7 Did Nicholas II intend to keep to the October Manifesto? This was happening anyway as trade unions were being formed. It was not a big concession. There is no indication of how far in the future, and only the principle is being promised, not the actual thing. There is no mention of the word democracy and the authorities would still be appointed by “we”, meaning Nicholas. Quotes from the October Manifesto… “To grant the population freedom of speech, conscience assembly and association” “to extend, in the future, through the new legislation, the principle of universal franchise” “representatives of the people shall have an opportunity to participate in supervising the authorities who we have appointed.” and what they really meant…

8 The Duma Overseen by an elected upper house – this was half nominated by the Tsar. Overseen by an elected upper house – this was half nominated by the Tsar. The Tsar had the power to dissolve the Duma. The Tsar had the power to dissolve the Duma. Rule by decree in a period of emergency. Rule by decree in a period of emergency.

9 Despite this... Represented a fundamental breakthough in Russia’s political development. Represented a fundamental breakthough in Russia’s political development.

10 The Dumas 1 st Duma Little real power. Government ministers are still only responsible to the Tsar. The Tsar had the sole right to declare war and to appoint ½ of all members of the Upper House of the Duma (State Council). The Tsar could dissolve the Duma when he wanted. He did this after Duma demanded major reforms. Little real power. Government ministers are still only responsible to the Tsar. The Tsar had the sole right to declare war and to appoint ½ of all members of the Upper House of the Duma (State Council). The Tsar could dissolve the Duma when he wanted. He did this after Duma demanded major reforms.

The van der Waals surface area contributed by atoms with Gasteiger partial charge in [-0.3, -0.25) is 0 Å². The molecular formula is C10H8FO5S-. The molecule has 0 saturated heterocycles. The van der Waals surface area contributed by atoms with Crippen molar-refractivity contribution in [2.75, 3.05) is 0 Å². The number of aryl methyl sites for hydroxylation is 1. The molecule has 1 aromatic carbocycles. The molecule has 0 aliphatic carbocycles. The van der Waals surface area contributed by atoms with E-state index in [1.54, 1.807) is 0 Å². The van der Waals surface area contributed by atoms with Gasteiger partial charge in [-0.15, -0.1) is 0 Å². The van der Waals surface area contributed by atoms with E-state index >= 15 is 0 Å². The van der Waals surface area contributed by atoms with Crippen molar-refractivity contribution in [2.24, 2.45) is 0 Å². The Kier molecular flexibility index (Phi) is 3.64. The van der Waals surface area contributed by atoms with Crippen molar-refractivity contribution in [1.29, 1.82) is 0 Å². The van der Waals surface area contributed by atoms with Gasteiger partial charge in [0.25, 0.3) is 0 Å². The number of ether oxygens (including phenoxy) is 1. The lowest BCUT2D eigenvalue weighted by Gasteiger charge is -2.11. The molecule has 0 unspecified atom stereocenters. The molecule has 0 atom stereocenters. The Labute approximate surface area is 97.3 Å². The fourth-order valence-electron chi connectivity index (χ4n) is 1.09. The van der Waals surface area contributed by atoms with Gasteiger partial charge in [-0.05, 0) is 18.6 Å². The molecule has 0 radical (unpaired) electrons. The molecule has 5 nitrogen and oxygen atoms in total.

11 The Dumas 2 nd Duma 1907 Dissolved by the Tsar within three months. Dissolved by the Tsar within three months. 3 rd Duma Electoral law changed – only the wealthy could vote. Electoral law changed – only the wealthy could vote. 4 th Duma Little real influence. Little real influence.

12 The First Duma: May to July 1906 It asked for the changes that had been promised in the October Manifesto. Nicholas said “Curse the Duma” and then closed it down. The Second Duma: February to June 1907 Nicholas closed the Second Duma, accusing it of trying to undermine his authority. The Dumas The Dumas were the parliaments set up by Nicholas in the October Manifesto.

13 The Third Duma November 1907 to June 1912 The tsar’s chief minister, Peter Stolypin, changed the electoral laws, so that only one in six men could vote. Supporters of the tsar were therefore appointed and the Duma did virtually nothing that Nicholas would object to. The Fourth Duma November 1912 to March 1917 Stolypin was assassinated in 1911 and ministers then imposed very severe controls. The number of strikes rose dramatically. Even former supporters of the tsar began to protest. Nicholas closed it in 1917.

14  1905 did not end the tsarist tradition of an extremely powerful monarchy but it did mark a huge change in Russia’s political culture.  Nicholas no longer had unlimited power.  The changes could be argued to show that Russia was moving on a path of evolution rather than revolution.

15 Was Nicholas II the right sort of person to deal with all the social, economic and political problems in Russia? This shows he was the right sort of person to deal with the problems This shows he wasn’t the right sort of person to deal with the problems He wasn’t interested in politics. He was determined to remain an autocrat. He tended to take advice from the last person he spoke to. He wanted to spend all his time with his family. Could a different tsar have done better than Nicholas?


Download ppt "Sovereign! We, the workers and the inhabitants of various social strata of the city of St. Petersburg, our wives, children and helpless old peasants, have."

Similar presentations


Ads by Google